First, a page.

US sanctions imposed on Venezuela in 2017 contributed to the deaths of more than 40,000 people last year, according to a new report — and this figure is set to rise due to the latest round of sanctions.
According to the Center for Economic and Policy Research report co-authored by economists Jeffrey Sachs and Mark Weisbrot, the 2017 sanctions deprived Venezuela of billions of dollars it needed to pay for essential food and medicine, leading to a rise in disease and mortality and the displacement of millions seeking to flee the worsening situation.
The report states: “The sanctions exacerbated Venezuela’s economic crisis and made it nearly impossible to stabilise the economy, contributing further to excess deaths. All of these impacts disproportionately harmed the poorest and most vulnerable Venezuelans.”
The report explains that the estimate of 40,000 deaths was arrived at based on the results of the National Survey on Living Conditions, an annual survey administered by three Venezuelan universities. According to the survey, there was a 31% rise in general mortality from 2017 to 2018.
The report also noted that by late 2018 more than 300,000 people were estimated to be at risk due to lack of access to medicines or treatment, including 80,000 people with HIV without access to antiretroviral treatment, 16,000 people who need dialysis, 16,000 people with cancer, and 4 million with diabetes and hypertension but who cannot obtain insulin or cardiovascular medicine.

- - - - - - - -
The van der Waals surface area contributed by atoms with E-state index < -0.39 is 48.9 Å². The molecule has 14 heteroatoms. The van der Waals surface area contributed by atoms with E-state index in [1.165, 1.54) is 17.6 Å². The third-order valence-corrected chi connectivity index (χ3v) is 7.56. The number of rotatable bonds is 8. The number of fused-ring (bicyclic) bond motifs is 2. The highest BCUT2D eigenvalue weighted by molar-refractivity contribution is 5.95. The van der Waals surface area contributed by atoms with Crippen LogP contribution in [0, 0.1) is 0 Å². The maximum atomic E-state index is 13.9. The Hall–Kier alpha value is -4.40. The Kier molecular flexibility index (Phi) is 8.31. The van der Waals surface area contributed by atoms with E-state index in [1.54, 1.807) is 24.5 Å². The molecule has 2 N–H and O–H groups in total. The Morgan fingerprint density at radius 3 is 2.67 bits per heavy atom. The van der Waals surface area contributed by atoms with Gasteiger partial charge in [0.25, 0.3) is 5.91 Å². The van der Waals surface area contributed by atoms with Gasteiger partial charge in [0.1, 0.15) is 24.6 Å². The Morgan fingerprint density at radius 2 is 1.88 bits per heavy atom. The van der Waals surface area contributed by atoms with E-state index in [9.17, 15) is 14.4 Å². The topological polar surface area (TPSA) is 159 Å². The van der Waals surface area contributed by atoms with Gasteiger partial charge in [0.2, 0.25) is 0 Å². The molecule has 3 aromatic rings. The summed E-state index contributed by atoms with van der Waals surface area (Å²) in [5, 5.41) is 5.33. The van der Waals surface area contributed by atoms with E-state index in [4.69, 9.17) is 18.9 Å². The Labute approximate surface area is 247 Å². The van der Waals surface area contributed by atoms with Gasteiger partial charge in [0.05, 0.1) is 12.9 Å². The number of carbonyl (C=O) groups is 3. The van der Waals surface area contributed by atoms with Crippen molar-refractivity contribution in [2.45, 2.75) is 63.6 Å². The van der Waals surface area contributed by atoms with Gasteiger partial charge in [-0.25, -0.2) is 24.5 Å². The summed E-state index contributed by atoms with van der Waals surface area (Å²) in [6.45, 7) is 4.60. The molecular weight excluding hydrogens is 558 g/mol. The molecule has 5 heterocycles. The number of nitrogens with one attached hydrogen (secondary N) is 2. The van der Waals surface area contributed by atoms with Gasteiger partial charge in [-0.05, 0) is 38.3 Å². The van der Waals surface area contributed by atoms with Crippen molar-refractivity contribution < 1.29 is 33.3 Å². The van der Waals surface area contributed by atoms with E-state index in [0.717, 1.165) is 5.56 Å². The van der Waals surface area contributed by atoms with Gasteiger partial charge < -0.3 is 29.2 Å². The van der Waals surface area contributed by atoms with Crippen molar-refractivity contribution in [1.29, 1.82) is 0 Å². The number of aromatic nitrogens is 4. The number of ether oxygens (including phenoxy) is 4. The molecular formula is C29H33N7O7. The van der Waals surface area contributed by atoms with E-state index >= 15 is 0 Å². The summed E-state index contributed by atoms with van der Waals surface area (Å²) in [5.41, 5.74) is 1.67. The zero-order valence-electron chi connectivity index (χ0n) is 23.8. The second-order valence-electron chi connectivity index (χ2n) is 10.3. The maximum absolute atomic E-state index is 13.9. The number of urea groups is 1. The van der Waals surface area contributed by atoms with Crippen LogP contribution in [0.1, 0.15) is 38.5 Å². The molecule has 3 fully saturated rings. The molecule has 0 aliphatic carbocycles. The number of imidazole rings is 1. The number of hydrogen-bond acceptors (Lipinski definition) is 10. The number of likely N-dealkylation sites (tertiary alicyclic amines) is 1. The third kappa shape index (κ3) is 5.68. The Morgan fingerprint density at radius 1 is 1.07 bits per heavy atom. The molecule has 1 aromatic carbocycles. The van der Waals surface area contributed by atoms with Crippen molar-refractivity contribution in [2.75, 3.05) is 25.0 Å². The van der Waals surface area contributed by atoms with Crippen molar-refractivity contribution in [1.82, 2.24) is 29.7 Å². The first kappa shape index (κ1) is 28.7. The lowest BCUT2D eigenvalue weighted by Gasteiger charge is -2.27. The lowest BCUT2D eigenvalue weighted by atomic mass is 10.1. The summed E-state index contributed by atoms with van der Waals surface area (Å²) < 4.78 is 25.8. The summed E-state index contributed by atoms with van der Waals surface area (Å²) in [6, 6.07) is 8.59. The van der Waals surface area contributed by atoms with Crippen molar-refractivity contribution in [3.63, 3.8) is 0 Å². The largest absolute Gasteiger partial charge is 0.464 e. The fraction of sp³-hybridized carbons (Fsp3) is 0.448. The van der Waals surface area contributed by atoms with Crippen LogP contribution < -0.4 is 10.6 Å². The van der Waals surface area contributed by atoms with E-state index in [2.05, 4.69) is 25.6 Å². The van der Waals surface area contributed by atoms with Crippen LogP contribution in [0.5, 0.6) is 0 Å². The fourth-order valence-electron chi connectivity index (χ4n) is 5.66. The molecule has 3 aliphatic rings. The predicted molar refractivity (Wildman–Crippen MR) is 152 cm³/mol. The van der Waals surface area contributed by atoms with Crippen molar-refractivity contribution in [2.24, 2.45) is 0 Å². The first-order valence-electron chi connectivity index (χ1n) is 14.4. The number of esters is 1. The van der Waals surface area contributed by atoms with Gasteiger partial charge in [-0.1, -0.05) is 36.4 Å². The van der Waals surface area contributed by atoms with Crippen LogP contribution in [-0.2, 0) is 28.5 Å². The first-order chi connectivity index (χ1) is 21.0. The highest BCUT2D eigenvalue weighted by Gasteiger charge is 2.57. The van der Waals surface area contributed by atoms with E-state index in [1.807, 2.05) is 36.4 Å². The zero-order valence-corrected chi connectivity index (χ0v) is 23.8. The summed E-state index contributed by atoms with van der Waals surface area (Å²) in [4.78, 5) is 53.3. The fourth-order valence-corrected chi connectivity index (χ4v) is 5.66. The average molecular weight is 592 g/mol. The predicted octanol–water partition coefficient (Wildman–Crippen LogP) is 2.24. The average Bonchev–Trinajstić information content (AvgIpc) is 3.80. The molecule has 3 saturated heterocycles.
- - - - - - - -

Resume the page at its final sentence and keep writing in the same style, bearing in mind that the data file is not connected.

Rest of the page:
The report concludes that the US sanctions “fit the definition of collective punishment of the civilian population as described in both the Geneva and Hague international conventions, to which the US is a signatory”.
Speaking to Democracy Now! on May 1, Sachs said: “What is certain ... is that there is a humanitarian catastrophe [in Venezuela], deliberately caused by the United States, by what I would say are illegal sanctions, because they are deliberately trying to bring down a government and trying to create chaos for the purpose of an overthrow of a government.”
“This is normal US right-wing foreign policy, nothing different. This is the same foreign policy that we saw throughout Latin America in the 20th century. It’s the same foreign policy that we saw catastrophically in the Middle East.”